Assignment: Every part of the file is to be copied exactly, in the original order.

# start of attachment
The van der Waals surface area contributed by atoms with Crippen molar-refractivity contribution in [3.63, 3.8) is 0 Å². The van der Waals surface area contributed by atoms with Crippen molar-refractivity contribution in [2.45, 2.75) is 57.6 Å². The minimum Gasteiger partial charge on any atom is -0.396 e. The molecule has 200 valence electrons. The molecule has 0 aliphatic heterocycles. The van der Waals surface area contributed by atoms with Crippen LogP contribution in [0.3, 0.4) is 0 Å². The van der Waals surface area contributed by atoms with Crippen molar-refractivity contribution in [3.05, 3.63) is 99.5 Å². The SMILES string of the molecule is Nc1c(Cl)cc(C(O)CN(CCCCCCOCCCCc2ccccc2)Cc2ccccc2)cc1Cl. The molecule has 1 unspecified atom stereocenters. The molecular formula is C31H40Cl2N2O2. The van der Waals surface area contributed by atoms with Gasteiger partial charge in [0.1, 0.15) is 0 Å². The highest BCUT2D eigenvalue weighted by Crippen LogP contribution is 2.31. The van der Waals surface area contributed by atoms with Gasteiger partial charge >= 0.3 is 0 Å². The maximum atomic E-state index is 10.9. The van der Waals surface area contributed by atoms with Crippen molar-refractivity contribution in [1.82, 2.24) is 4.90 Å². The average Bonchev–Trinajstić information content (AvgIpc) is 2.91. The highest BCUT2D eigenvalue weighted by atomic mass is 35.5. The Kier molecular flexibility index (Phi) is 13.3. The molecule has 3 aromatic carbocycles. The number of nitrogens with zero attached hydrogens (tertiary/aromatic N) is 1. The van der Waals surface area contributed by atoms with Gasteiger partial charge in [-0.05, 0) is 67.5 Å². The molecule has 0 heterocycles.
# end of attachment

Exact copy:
The van der Waals surface area contributed by atoms with Crippen molar-refractivity contribution in [3.63, 3.8) is 0 Å². The van der Waals surface area contributed by atoms with Crippen molar-refractivity contribution in [2.45, 2.75) is 57.6 Å². The minimum Gasteiger partial charge on any atom is -0.396 e. The molecule has 200 valence electrons. The molecule has 0 aliphatic heterocycles. The van der Waals surface area contributed by atoms with Crippen LogP contribution in [0.3, 0.4) is 0 Å². The van der Waals surface area contributed by atoms with Crippen molar-refractivity contribution in [3.05, 3.63) is 99.5 Å². The SMILES string of the molecule is Nc1c(Cl)cc(C(O)CN(CCCCCCOCCCCc2ccccc2)Cc2ccccc2)cc1Cl. The molecule has 1 unspecified atom stereocenters. The molecular formula is C31H40Cl2N2O2. The van der Waals surface area contributed by atoms with Gasteiger partial charge in [0.1, 0.15) is 0 Å². The highest BCUT2D eigenvalue weighted by Crippen LogP contribution is 2.31. The van der Waals surface area contributed by atoms with Gasteiger partial charge >= 0.3 is 0 Å². The maximum atomic E-state index is 10.9. The van der Waals surface area contributed by atoms with Crippen molar-refractivity contribution in [1.82, 2.24) is 4.90 Å². The average Bonchev–Trinajstić information content (AvgIpc) is 2.91. The highest BCUT2D eigenvalue weighted by atomic mass is 35.5. The Kier molecular flexibility index (Phi) is 13.3. The molecule has 3 aromatic carbocycles. The number of nitrogens with zero attached hydrogens (tertiary/aromatic N) is 1. The van der Waals surface area contributed by atoms with Gasteiger partial charge in [-0.05, 0) is 67.5 Å². The molecule has 0 heterocycles.